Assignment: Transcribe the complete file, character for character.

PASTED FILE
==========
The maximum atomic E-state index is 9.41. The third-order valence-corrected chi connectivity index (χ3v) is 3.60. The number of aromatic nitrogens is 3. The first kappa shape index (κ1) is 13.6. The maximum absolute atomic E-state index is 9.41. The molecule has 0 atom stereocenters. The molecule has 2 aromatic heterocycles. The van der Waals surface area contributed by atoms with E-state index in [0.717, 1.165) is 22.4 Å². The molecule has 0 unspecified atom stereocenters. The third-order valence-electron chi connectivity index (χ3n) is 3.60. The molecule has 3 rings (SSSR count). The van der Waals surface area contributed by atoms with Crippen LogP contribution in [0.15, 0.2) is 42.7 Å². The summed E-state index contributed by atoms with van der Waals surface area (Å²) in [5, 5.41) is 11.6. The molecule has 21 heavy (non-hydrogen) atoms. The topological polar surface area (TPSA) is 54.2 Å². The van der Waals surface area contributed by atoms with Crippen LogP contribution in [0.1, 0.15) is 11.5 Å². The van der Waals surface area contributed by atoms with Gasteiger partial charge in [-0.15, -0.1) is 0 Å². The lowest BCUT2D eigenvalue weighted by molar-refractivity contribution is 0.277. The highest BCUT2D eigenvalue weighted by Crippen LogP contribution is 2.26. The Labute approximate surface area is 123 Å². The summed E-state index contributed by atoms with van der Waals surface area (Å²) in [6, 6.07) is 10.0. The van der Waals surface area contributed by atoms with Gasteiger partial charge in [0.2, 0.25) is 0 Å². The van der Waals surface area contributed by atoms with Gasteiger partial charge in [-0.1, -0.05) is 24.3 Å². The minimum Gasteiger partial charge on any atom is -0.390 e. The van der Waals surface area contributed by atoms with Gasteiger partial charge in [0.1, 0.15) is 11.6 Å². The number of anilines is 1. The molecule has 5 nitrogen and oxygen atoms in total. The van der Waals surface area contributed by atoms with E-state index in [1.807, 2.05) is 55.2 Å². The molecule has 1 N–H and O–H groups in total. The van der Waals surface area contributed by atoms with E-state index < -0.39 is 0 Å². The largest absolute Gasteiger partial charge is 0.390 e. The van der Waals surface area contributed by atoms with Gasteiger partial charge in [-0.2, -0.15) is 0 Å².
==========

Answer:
The maximum atomic E-state index is 9.41. The third-order valence-corrected chi connectivity index (χ3v) is 3.60. The number of aromatic nitrogens is 3. The first kappa shape index (κ1) is 13.6. The maximum absolute atomic E-state index is 9.41. The molecule has 0 atom stereocenters. The molecule has 2 aromatic heterocycles. The van der Waals surface area contributed by atoms with E-state index in [0.717, 1.165) is 22.4 Å². The molecule has 0 unspecified atom stereocenters. The third-order valence-electron chi connectivity index (χ3n) is 3.60. The molecule has 3 rings (SSSR count). The van der Waals surface area contributed by atoms with Crippen LogP contribution in [0.15, 0.2) is 42.7 Å². The summed E-state index contributed by atoms with van der Waals surface area (Å²) in [5, 5.41) is 11.6. The molecule has 21 heavy (non-hydrogen) atoms. The topological polar surface area (TPSA) is 54.2 Å². The van der Waals surface area contributed by atoms with Crippen LogP contribution in [0.1, 0.15) is 11.5 Å². The van der Waals surface area contributed by atoms with Gasteiger partial charge in [-0.15, -0.1) is 0 Å². The lowest BCUT2D eigenvalue weighted by molar-refractivity contribution is 0.277. The highest BCUT2D eigenvalue weighted by Crippen LogP contribution is 2.26. The Labute approximate surface area is 123 Å². The summed E-state index contributed by atoms with van der Waals surface area (Å²) in [6, 6.07) is 10.0. The van der Waals surface area contributed by atoms with Gasteiger partial charge in [0.2, 0.25) is 0 Å². The van der Waals surface area contributed by atoms with Gasteiger partial charge in [-0.1, -0.05) is 24.3 Å². The minimum Gasteiger partial charge on any atom is -0.390 e. The van der Waals surface area contributed by atoms with Gasteiger partial charge in [0.1, 0.15) is 11.6 Å². The number of anilines is 1. The molecule has 5 nitrogen and oxygen atoms in total. The van der Waals surface area contributed by atoms with E-state index in [1.807, 2.05) is 55.2 Å². The molecule has 1 N–H and O–H groups in total. The van der Waals surface area contributed by atoms with E-state index < -0.39 is 0 Å². The largest absolute Gasteiger partial charge is 0.390 e. The van der Waals surface area contributed by atoms with Gasteiger partial charge in [-0.2, -0.15) is 0 Å².